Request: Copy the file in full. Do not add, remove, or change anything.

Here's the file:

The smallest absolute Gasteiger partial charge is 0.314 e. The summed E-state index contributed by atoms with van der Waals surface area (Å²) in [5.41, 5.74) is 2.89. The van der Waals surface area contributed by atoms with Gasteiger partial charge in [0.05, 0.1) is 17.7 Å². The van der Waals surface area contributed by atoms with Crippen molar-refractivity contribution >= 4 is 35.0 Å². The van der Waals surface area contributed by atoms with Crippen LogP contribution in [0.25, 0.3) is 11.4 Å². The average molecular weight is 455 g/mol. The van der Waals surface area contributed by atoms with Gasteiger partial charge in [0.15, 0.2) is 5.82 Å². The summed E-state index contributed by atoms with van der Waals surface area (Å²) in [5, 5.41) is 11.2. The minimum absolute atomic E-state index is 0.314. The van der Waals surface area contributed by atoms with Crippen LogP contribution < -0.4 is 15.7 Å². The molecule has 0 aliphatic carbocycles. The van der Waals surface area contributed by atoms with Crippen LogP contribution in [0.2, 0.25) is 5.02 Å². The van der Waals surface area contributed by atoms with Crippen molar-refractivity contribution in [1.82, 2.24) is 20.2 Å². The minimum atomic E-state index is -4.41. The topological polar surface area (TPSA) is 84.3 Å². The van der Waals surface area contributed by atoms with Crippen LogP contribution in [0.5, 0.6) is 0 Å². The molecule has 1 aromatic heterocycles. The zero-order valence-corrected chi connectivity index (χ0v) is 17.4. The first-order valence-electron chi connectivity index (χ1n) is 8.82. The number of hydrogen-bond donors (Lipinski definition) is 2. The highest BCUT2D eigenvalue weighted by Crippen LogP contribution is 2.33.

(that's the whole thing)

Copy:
The smallest absolute Gasteiger partial charge is 0.314 e. The summed E-state index contributed by atoms with van der Waals surface area (Å²) in [5.41, 5.74) is 2.89. The van der Waals surface area contributed by atoms with Gasteiger partial charge in [0.05, 0.1) is 17.7 Å². The van der Waals surface area contributed by atoms with Crippen molar-refractivity contribution >= 4 is 35.0 Å². The van der Waals surface area contributed by atoms with Crippen LogP contribution in [0.25, 0.3) is 11.4 Å². The average molecular weight is 455 g/mol. The van der Waals surface area contributed by atoms with Gasteiger partial charge in [0.15, 0.2) is 5.82 Å². The summed E-state index contributed by atoms with van der Waals surface area (Å²) in [5, 5.41) is 11.2. The minimum absolute atomic E-state index is 0.314. The van der Waals surface area contributed by atoms with Crippen LogP contribution < -0.4 is 15.7 Å². The molecule has 0 aliphatic carbocycles. The van der Waals surface area contributed by atoms with Crippen LogP contribution in [0.2, 0.25) is 5.02 Å². The van der Waals surface area contributed by atoms with Crippen molar-refractivity contribution in [1.82, 2.24) is 20.2 Å². The minimum atomic E-state index is -4.41. The topological polar surface area (TPSA) is 84.3 Å². The van der Waals surface area contributed by atoms with Crippen LogP contribution in [0.5, 0.6) is 0 Å². The molecule has 1 aromatic heterocycles. The zero-order valence-corrected chi connectivity index (χ0v) is 17.4. The first-order valence-electron chi connectivity index (χ1n) is 8.82. The number of hydrogen-bond donors (Lipinski definition) is 2. The highest BCUT2D eigenvalue weighted by Crippen LogP contribution is 2.33.